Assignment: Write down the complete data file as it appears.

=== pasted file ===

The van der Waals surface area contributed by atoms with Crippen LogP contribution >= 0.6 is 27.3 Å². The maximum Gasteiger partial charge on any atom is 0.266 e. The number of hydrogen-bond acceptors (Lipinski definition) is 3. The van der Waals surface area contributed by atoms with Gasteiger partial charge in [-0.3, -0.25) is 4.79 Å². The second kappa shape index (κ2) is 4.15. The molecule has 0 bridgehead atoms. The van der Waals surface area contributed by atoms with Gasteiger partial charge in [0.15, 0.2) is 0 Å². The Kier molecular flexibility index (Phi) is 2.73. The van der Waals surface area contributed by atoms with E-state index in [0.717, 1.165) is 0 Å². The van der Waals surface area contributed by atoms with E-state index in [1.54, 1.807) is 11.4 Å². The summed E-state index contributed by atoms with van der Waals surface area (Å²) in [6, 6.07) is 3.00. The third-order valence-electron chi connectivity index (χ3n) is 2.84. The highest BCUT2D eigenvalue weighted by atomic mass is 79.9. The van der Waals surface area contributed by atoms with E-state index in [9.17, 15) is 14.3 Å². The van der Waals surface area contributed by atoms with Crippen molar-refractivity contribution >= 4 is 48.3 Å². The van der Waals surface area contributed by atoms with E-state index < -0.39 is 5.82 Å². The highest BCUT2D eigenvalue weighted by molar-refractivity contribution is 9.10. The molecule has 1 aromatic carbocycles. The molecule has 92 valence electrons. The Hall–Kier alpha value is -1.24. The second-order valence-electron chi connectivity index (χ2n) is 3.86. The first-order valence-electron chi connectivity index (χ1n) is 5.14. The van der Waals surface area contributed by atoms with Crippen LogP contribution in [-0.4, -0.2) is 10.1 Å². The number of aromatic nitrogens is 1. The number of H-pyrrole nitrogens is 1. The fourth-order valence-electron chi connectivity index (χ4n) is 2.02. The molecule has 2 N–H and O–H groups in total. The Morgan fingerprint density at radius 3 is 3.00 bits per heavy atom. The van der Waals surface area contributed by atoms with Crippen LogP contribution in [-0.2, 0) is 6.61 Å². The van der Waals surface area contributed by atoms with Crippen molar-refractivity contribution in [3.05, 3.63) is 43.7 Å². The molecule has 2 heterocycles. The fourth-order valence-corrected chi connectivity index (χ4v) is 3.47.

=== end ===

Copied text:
The van der Waals surface area contributed by atoms with Crippen LogP contribution >= 0.6 is 27.3 Å². The maximum Gasteiger partial charge on any atom is 0.266 e. The number of hydrogen-bond acceptors (Lipinski definition) is 3. The van der Waals surface area contributed by atoms with Gasteiger partial charge in [-0.3, -0.25) is 4.79 Å². The second kappa shape index (κ2) is 4.15. The molecule has 0 bridgehead atoms. The van der Waals surface area contributed by atoms with Gasteiger partial charge in [0.15, 0.2) is 0 Å². The Kier molecular flexibility index (Phi) is 2.73. The van der Waals surface area contributed by atoms with E-state index in [0.717, 1.165) is 0 Å². The van der Waals surface area contributed by atoms with E-state index in [1.54, 1.807) is 11.4 Å². The summed E-state index contributed by atoms with van der Waals surface area (Å²) in [6, 6.07) is 3.00. The third-order valence-electron chi connectivity index (χ3n) is 2.84. The highest BCUT2D eigenvalue weighted by atomic mass is 79.9. The van der Waals surface area contributed by atoms with E-state index in [9.17, 15) is 14.3 Å². The van der Waals surface area contributed by atoms with Crippen molar-refractivity contribution >= 4 is 48.3 Å². The van der Waals surface area contributed by atoms with E-state index < -0.39 is 5.82 Å². The highest BCUT2D eigenvalue weighted by molar-refractivity contribution is 9.10. The molecule has 1 aromatic carbocycles. The molecule has 92 valence electrons. The Hall–Kier alpha value is -1.24. The second-order valence-electron chi connectivity index (χ2n) is 3.86. The first-order valence-electron chi connectivity index (χ1n) is 5.14. The van der Waals surface area contributed by atoms with Crippen LogP contribution in [-0.4, -0.2) is 10.1 Å². The number of aromatic nitrogens is 1. The number of H-pyrrole nitrogens is 1. The fourth-order valence-electron chi connectivity index (χ4n) is 2.02. The molecule has 2 N–H and O–H groups in total. The Morgan fingerprint density at radius 3 is 3.00 bits per heavy atom. The van der Waals surface area contributed by atoms with Crippen LogP contribution in [-0.2, 0) is 6.61 Å². The van der Waals surface area contributed by atoms with Crippen molar-refractivity contribution in [3.05, 3.63) is 43.7 Å². The molecule has 2 heterocycles. The fourth-order valence-corrected chi connectivity index (χ4v) is 3.47.